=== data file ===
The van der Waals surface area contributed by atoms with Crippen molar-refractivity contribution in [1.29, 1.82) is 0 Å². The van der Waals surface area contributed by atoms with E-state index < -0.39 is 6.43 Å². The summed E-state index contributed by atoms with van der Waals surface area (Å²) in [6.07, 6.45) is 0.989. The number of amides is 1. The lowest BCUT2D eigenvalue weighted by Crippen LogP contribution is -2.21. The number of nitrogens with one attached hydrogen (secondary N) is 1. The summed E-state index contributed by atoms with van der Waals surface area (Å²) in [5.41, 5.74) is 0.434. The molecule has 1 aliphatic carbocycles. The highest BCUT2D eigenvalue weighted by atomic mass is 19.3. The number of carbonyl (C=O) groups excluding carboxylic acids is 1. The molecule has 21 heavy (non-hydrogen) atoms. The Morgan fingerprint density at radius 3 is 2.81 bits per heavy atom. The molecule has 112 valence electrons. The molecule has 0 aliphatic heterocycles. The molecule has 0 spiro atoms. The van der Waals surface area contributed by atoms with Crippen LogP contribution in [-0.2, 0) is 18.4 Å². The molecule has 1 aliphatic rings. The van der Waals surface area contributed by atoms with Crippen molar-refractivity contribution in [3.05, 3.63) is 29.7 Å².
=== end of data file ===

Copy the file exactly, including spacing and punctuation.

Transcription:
The van der Waals surface area contributed by atoms with Crippen molar-refractivity contribution in [1.29, 1.82) is 0 Å². The van der Waals surface area contributed by atoms with E-state index < -0.39 is 6.43 Å². The summed E-state index contributed by atoms with van der Waals surface area (Å²) in [6.07, 6.45) is 0.989. The number of amides is 1. The lowest BCUT2D eigenvalue weighted by Crippen LogP contribution is -2.21. The number of nitrogens with one attached hydrogen (secondary N) is 1. The summed E-state index contributed by atoms with van der Waals surface area (Å²) in [5.41, 5.74) is 0.434. The molecule has 1 aliphatic carbocycles. The highest BCUT2D eigenvalue weighted by atomic mass is 19.3. The number of carbonyl (C=O) groups excluding carboxylic acids is 1. The molecule has 21 heavy (non-hydrogen) atoms. The Morgan fingerprint density at radius 3 is 2.81 bits per heavy atom. The molecule has 112 valence electrons. The molecule has 0 aliphatic heterocycles. The molecule has 0 spiro atoms. The van der Waals surface area contributed by atoms with Crippen LogP contribution in [-0.2, 0) is 18.4 Å². The molecule has 1 aliphatic rings. The van der Waals surface area contributed by atoms with Crippen molar-refractivity contribution in [3.05, 3.63) is 29.7 Å².